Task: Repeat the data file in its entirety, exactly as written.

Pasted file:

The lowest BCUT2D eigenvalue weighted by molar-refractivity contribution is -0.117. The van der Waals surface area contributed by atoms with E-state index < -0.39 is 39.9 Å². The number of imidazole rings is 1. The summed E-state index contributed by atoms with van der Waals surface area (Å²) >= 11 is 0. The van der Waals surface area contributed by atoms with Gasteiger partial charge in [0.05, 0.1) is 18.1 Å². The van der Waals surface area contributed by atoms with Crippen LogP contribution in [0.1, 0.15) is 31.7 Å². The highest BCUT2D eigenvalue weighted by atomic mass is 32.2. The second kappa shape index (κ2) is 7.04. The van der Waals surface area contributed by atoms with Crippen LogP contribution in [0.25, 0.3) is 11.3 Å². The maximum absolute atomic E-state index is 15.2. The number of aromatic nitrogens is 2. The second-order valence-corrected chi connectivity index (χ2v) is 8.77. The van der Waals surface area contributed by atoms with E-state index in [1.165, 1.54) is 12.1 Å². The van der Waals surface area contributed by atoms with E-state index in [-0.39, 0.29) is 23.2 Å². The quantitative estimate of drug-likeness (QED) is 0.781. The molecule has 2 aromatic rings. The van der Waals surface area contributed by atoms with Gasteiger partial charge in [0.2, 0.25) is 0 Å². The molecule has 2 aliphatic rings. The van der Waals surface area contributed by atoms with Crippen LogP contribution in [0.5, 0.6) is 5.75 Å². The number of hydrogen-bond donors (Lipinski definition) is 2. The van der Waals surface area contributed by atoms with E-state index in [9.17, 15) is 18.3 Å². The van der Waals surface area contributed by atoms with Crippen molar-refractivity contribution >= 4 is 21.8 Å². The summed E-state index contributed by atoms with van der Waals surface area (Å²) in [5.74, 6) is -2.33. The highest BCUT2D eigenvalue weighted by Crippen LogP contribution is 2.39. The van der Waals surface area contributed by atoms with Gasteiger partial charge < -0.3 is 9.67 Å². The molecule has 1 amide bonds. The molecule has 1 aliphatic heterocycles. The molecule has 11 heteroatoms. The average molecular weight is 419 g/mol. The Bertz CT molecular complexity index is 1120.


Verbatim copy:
The lowest BCUT2D eigenvalue weighted by molar-refractivity contribution is -0.117. The van der Waals surface area contributed by atoms with E-state index < -0.39 is 39.9 Å². The number of imidazole rings is 1. The summed E-state index contributed by atoms with van der Waals surface area (Å²) >= 11 is 0. The van der Waals surface area contributed by atoms with Gasteiger partial charge in [0.05, 0.1) is 18.1 Å². The van der Waals surface area contributed by atoms with Crippen LogP contribution in [0.1, 0.15) is 31.7 Å². The highest BCUT2D eigenvalue weighted by atomic mass is 32.2. The second kappa shape index (κ2) is 7.04. The van der Waals surface area contributed by atoms with Crippen LogP contribution in [0.25, 0.3) is 11.3 Å². The maximum absolute atomic E-state index is 15.2. The number of aromatic nitrogens is 2. The second-order valence-corrected chi connectivity index (χ2v) is 8.77. The van der Waals surface area contributed by atoms with E-state index in [1.165, 1.54) is 12.1 Å². The van der Waals surface area contributed by atoms with E-state index in [-0.39, 0.29) is 23.2 Å². The quantitative estimate of drug-likeness (QED) is 0.781. The molecule has 2 aromatic rings. The van der Waals surface area contributed by atoms with Gasteiger partial charge in [0.2, 0.25) is 0 Å². The molecule has 2 aliphatic rings. The van der Waals surface area contributed by atoms with Crippen LogP contribution in [0.5, 0.6) is 5.75 Å². The number of hydrogen-bond donors (Lipinski definition) is 2. The van der Waals surface area contributed by atoms with E-state index in [9.17, 15) is 18.3 Å². The van der Waals surface area contributed by atoms with Crippen molar-refractivity contribution >= 4 is 21.8 Å². The summed E-state index contributed by atoms with van der Waals surface area (Å²) in [5.74, 6) is -2.33. The highest BCUT2D eigenvalue weighted by Crippen LogP contribution is 2.39. The van der Waals surface area contributed by atoms with Gasteiger partial charge < -0.3 is 9.67 Å². The molecule has 1 amide bonds. The molecule has 1 aliphatic heterocycles. The molecule has 11 heteroatoms. The average molecular weight is 419 g/mol. The Bertz CT molecular complexity index is 1120.